What probably made playing the part harder was the fact that Farrell, 28, playing Jolie's son, was only a year younger than her. So while the two actors were in Morocco trying to get their parental bonds right, the rest of the world was speculating on whether they were having an affair.

"When Oliver first raised the idea of me playing Olympias, and I knew Colin was playing Alexander, I remember thinking, 'How's that going to work?'," she said. "But Colin acted a little younger and I acted a little older and I thought we pulled it off."

Moving swiftly on from the so far universally panned Alexander, Jolie has another film about to hit the local cinemas: the retro-chic adventure Sky Captain And The World Of Tomorrow.

Jolie plays Franky Cook, an eye-patched British commander of a remote futuristic base. Franky is temperamentally a bit closer to Lara and Jolie seemed more at home too, but, like Alexander, the film hasn't done particularly well in the US.

Any other actress might be firing their agent after a pair of high-profile duds. But rather than having a meltdown, Jolie simply went on to her next film, Mr And Mrs Smith, in which she stars opposite Brad Pitt, and braced for the next round of gossip about affairs with high-profile co-stars.

"I suppose what's good about my situation is that I don't have time to obsess about career things," she said. "Maybe I should. And it's not that I'm blase, the industry gives me the opportunity to do a lot of fulfilling things outside the industry. And it's fun to go off and make a movie. But it's hard to get too caught up in the business when you're with refugees in Sudan."

What is crucial for Jolie is her still-evolving family. When she visited an orphanage in Moscow last year there was immediate speculation that she was about to adopt another child. She will adopt again, she said, but not right away. And she doesn't rule out blending in a father figure. In theory, anyway.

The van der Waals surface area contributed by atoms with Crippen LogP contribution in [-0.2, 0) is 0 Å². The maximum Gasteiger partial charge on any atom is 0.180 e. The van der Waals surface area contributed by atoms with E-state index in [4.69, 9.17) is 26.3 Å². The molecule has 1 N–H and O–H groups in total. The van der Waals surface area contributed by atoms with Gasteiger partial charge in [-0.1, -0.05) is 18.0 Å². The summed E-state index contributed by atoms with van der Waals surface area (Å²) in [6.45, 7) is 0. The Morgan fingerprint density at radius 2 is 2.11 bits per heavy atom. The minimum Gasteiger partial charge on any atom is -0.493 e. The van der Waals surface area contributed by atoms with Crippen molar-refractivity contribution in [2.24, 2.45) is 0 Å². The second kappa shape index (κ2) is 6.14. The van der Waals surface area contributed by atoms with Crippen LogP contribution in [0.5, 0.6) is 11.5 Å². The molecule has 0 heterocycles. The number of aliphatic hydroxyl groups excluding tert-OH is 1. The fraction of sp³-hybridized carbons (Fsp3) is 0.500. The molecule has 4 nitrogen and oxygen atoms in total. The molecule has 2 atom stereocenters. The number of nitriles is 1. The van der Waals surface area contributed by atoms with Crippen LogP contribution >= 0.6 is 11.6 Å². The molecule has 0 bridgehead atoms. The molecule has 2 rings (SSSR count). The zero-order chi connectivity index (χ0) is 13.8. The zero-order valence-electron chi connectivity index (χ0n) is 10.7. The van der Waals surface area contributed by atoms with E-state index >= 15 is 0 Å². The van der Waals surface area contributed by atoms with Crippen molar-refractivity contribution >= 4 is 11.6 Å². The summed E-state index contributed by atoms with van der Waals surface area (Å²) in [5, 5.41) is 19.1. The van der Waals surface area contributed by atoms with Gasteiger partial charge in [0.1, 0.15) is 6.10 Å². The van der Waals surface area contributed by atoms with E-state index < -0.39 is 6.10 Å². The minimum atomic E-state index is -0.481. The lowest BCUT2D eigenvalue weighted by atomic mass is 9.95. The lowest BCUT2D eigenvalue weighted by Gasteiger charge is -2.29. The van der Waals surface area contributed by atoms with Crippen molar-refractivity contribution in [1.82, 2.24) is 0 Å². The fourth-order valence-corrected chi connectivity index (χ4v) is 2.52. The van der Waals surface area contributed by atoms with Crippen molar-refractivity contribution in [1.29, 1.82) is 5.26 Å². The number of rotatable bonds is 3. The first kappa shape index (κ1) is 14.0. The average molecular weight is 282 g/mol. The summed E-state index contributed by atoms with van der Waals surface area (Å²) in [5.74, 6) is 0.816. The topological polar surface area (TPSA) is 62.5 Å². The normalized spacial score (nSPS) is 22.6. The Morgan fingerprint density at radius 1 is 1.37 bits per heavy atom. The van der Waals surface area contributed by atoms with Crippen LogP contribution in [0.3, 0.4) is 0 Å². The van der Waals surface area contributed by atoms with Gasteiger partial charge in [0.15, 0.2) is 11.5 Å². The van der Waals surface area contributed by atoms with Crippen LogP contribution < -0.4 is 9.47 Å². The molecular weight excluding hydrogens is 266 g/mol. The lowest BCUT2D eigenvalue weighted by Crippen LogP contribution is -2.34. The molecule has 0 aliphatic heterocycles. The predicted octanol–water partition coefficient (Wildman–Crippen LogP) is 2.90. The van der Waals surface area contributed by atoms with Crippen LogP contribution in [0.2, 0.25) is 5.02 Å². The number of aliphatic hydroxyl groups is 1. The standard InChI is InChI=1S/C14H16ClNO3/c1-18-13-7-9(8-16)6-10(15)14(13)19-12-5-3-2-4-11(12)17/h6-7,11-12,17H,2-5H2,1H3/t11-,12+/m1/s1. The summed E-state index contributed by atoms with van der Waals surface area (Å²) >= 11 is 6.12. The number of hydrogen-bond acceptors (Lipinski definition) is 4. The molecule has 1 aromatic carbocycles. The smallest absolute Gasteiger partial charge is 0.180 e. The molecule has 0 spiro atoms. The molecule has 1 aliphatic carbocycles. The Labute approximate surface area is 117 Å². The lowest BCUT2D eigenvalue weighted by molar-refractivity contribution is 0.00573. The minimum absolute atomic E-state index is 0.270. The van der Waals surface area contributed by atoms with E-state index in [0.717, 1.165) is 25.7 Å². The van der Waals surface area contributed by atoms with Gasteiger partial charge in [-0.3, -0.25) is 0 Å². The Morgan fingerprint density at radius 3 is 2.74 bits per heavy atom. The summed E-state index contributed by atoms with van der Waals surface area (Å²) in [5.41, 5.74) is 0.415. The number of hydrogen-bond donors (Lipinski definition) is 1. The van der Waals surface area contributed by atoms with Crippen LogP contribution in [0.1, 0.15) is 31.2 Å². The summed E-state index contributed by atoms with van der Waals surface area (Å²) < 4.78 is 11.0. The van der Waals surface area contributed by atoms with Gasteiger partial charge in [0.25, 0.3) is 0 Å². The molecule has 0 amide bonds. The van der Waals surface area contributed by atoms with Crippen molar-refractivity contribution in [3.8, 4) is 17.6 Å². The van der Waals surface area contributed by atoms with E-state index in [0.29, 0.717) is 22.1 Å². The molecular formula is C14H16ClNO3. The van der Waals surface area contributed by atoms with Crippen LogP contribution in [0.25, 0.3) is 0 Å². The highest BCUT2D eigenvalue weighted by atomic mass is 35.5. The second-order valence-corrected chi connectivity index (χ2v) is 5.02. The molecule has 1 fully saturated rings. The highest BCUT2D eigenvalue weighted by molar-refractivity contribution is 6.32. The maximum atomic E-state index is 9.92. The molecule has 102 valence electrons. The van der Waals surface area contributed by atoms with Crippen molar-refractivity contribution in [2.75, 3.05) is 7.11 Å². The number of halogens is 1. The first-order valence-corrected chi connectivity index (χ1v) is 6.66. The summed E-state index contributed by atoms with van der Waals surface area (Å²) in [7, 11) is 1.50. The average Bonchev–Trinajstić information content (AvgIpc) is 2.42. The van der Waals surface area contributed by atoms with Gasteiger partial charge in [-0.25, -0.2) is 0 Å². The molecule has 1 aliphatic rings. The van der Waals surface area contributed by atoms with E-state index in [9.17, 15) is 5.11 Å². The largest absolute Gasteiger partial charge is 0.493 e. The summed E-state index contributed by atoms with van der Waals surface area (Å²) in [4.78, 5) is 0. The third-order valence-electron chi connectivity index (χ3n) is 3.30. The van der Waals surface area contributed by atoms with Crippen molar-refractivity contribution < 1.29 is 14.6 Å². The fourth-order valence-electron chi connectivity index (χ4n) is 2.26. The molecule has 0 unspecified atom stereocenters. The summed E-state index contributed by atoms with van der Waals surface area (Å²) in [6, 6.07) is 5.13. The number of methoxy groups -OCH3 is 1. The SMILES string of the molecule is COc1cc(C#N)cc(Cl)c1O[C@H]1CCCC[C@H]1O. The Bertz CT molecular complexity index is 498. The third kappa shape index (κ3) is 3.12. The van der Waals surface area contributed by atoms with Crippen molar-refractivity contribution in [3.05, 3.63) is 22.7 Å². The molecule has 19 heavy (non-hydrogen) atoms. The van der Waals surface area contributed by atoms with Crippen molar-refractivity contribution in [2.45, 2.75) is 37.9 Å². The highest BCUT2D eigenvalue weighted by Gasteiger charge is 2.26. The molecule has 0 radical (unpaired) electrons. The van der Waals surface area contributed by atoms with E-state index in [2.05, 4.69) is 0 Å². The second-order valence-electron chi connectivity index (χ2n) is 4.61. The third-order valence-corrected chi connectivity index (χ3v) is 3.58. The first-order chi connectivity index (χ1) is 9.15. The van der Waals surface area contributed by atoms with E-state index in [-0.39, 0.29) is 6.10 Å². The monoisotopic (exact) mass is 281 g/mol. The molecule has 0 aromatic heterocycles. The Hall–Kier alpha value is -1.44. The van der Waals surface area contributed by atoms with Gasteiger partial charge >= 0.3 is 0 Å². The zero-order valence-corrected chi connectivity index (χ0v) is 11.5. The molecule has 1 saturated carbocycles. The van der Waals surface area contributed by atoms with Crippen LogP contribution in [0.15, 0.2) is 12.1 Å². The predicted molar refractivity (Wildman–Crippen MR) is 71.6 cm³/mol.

"I'm not really looking for a father for my son," she said. "But if I ever became involved in a serious relationship again I could see that stretching to a father role. But the guy would need to be a really great dad and I haven't come across any likely candidates. There are men in my life, romantically, now but they are not really involved in our family structure. So I am not expecting that any time soon and I am not counting on it to raise my child."

If Lara Croft were contemplating motherhood, she'd probably say exactly the same thing.

Alexander fails to conquer US

The advertising tagline for Alexander, Oliver Stone's entry in Hollywood's burgeoning swords and sandals revival, was "fortune favours the bold". It didn't quite work out that way in Stone's home country, the US, although the film has done much better in Europe and Asia.

Even before its release in big markets such as the UK, France, Italy, Spain and Australia, the film had made more money in the rest of the world ($US43 million and counting) than it did in the US ($US33 million and spluttering). Stone blamed his compatriots' ignorance of and disinterest in ancient history.

"I have to start with American apathy to ancient history because it's real," he said.

"Where there is a knowledge of, and appreciation of, Alexander the Great the film has done very well. And so far, quite frankly, that's included countries as diverse as Morocco and Poland. Elsewhere in the world there's a fascination with that time, Ancient Greece, and with the details of what happened. And they know about Alexander. They know more than Americans. Americans don't really know, aren't really interested."